- Division of Functional Neurosurgery, Department of Neurology, Hospital das Clinicas, University of São Paulo Medical School, São Paulo, Brazil
Iuri Santana Neville
Division of Functional Neurosurgery, Department of Neurology, Hospital das Clinicas, University of São Paulo Medical School, São Paulo, Brazil
DOI:10.4103/2152-7806.154452Copyright: © 2015 Schroeder HK. This is an open-access article distributed under the terms of the Creative Commons Attribution License, which permits unrestricted use, distribution, and reproduction in any medium, provided the original author and source are credited.
How to cite this article: Schroeder HK, Neville IS, de Andrade DC, Lepski GA, Teixeira MJ, Duarte KP. Microvascular decompression of the posterior inferior cerebellar artery for intermediate nerve neuralgia. Surg Neurol Int 01-Apr-2015;6:52
How to cite this URL: Schroeder HK, Neville IS, de Andrade DC, Lepski GA, Teixeira MJ, Duarte KP. Microvascular decompression of the posterior inferior cerebellar artery for intermediate nerve neuralgia. Surg Neurol Int 01-Apr-2015;6:52. Available from: http://sni.wpengine.com/surgicalint_articles/microvascular-decompression-posterior-inferior-cerebellar-artery-intermediate-nerve-neuralgia/
Background:Intermediate nerve neuralgia (INN) is an extremely rare craniofacial pain disorder mainly caused by neurovascular compression.
Case Description:We present the case of a 48-year-old female with a 20-month history of intractable paroxysmal INN on the right side. The patient described feeling paroxysmal pain in her auditory canal, pinna, deep in the jaw, and adjacent retromastoid area on the right side. She described the pain as being like a burning sensation. Magnetic resonance imaging showed the right posterior cerebellar artery crossing the cerebellopontine cistern in close contact with the right VII and VIII nerves. Surgical exploration via retromastoid craniotomy revealed vascular compression of the intermediate nerve by the posterior cerebellar artery. We therefore performed microvascular nerve decompression to relieve pain, and the patient remained pain-free at the 6-month follow-up visit.
Conclusion:INN should be considered as a differential diagnosis in cases with atypical facial neuralgia, and microvascular decompression is an effective treatment option that can provide optimal pain relief.
Intermediate nerve neuralgia (INN) is an extremely rare craniofacial pain disorder, which tends to affect middle-aged patients and can be a debilitating pathology due to its refractoriness to medical treatment and its negative impact on quality of life. INN always manifests unilaterally and is characterized by severe paroxysms of stabbing electric shock-like and lancinating pain felt deep in the auditory canal, the external structures of the ear, the palate, tongue, or deeply in the facial musculature. The pain is usually intermittent and may last seconds to minutes.[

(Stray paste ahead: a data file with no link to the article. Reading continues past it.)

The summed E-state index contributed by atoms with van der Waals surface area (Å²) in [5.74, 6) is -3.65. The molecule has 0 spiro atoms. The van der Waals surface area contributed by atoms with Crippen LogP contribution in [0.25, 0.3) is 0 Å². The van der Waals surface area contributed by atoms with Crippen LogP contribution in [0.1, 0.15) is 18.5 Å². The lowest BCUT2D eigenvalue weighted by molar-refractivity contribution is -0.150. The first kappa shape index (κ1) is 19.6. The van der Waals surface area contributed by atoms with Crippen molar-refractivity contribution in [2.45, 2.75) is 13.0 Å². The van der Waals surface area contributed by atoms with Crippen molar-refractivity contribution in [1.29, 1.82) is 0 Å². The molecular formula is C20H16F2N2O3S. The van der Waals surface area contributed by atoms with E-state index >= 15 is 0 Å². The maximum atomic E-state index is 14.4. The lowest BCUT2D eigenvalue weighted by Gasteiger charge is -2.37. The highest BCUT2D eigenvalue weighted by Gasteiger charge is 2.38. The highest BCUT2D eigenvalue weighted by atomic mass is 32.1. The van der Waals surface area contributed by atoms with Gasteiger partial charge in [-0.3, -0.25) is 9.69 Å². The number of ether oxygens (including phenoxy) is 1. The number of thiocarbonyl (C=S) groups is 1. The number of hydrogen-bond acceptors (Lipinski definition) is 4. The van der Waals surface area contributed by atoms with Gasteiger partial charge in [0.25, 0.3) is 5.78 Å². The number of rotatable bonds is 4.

There are several theories aimed at explaining the cause of this and other cranial neuralgias. Often, the nerve can be compressed by a nearby blood vessel, and this condition is called nerve–vessel conflict or neurovascular conflict.[
Pharmacotherapy is the first line of treatment for INN as well as other cranial neuralgias. However, medications are not always fully effective, and their effectiveness may even decrease over time, with long-term use causing resistance. Furthermore, some of these medications may cause disabling side effects. In patients who do not respond favorably to pharmacotherapy or who have nerve–vessel conflicts, surgical treatment may be necessary.[
Since the first case report of INN by Clark and Taylor[
Here we report an unusual case of compression of the nervus intermedius by the posterior inferior cerebellar artery (PICA). The patient experienced immediate pain relief after MVD.
The patient was a 48-year-old female with a 20-month history of right-sided orofacial pain. Her main complaint was paroxysmal pain in her auditory canal, pinna, deep in the jaw, and adjacent retromastoid area on the right side. The pain was described as a burning sensation in an area located in the posterior external auditory canal wall and was elicited by chewing, touch, or contact with objects or warm water. It usually lasted for a few seconds to 1–2 min and would remit spontaneously and abruptly. The patient ranked it 10 on the numeric rating scale. She had no odynophagia and was treated with carbamazepine (maximum 1200 mg/day), which proved to be ineffective. Other medications (Sertraline, Amitriptyline, and Pregabalin) also failed to provide clinically significant pain relief. The patient's otoscopic examination was unremarkable bilaterally. There was no sensory loss, facial palsy, or other neurological signs.